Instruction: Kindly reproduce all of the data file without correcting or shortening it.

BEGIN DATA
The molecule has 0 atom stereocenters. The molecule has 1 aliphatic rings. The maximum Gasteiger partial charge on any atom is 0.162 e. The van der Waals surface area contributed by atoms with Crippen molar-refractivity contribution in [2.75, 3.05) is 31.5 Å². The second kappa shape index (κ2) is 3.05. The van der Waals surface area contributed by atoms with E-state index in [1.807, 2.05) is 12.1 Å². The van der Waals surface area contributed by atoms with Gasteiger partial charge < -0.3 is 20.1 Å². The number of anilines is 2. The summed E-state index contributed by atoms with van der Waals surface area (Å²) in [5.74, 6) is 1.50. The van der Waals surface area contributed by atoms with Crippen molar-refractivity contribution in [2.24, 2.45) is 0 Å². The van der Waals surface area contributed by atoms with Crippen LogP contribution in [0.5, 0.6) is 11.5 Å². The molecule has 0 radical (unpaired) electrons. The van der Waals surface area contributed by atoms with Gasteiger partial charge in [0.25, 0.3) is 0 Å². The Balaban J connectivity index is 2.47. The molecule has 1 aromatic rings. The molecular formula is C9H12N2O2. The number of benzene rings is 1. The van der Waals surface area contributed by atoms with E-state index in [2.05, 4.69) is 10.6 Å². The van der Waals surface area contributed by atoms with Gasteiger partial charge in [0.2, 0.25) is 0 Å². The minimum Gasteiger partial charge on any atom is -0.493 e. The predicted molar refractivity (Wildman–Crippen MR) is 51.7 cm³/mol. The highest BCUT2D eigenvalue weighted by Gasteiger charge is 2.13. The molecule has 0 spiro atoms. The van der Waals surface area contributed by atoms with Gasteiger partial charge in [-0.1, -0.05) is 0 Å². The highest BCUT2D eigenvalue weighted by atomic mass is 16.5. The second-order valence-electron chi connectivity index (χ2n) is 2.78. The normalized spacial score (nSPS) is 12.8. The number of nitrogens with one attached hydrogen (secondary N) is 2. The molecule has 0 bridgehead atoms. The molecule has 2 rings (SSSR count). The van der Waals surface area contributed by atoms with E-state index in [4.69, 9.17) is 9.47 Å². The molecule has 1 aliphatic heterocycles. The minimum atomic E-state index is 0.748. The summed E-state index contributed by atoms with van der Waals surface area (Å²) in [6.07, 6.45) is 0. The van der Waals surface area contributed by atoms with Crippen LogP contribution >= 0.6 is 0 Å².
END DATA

The molecule has 0 atom stereocenters. The molecule has 1 aliphatic rings. The maximum Gasteiger partial charge on any atom is 0.162 e. The van der Waals surface area contributed by atoms with Crippen molar-refractivity contribution in [2.75, 3.05) is 31.5 Å². The second kappa shape index (κ2) is 3.05. The van der Waals surface area contributed by atoms with E-state index in [1.807, 2.05) is 12.1 Å². The van der Waals surface area contributed by atoms with Gasteiger partial charge < -0.3 is 20.1 Å². The number of anilines is 2. The summed E-state index contributed by atoms with van der Waals surface area (Å²) in [5.74, 6) is 1.50. The van der Waals surface area contributed by atoms with Crippen molar-refractivity contribution in [2.24, 2.45) is 0 Å². The van der Waals surface area contributed by atoms with Crippen LogP contribution in [0.5, 0.6) is 11.5 Å². The molecule has 0 radical (unpaired) electrons. The van der Waals surface area contributed by atoms with Gasteiger partial charge in [0.25, 0.3) is 0 Å². The Balaban J connectivity index is 2.47. The molecule has 1 aromatic rings. The molecular formula is C9H12N2O2. The number of benzene rings is 1. The van der Waals surface area contributed by atoms with E-state index in [2.05, 4.69) is 10.6 Å². The van der Waals surface area contributed by atoms with Gasteiger partial charge in [0.2, 0.25) is 0 Å². The minimum Gasteiger partial charge on any atom is -0.493 e. The predicted molar refractivity (Wildman–Crippen MR) is 51.7 cm³/mol. The highest BCUT2D eigenvalue weighted by Gasteiger charge is 2.13. The molecule has 0 spiro atoms. The van der Waals surface area contributed by atoms with Gasteiger partial charge in [-0.1, -0.05) is 0 Å². The highest BCUT2D eigenvalue weighted by atomic mass is 16.5. The second-order valence-electron chi connectivity index (χ2n) is 2.78. The normalized spacial score (nSPS) is 12.8. The number of nitrogens with one attached hydrogen (secondary N) is 2. The molecule has 0 bridgehead atoms. The molecule has 2 rings (SSSR count). The van der Waals surface area contributed by atoms with E-state index in [4.69, 9.17) is 9.47 Å². The molecule has 1 aliphatic heterocycles. The minimum atomic E-state index is 0.748. The summed E-state index contributed by atoms with van der Waals surface area (Å²) in [6.07, 6.45) is 0. The van der Waals surface area contributed by atoms with Crippen LogP contribution >= 0.6 is 0 Å².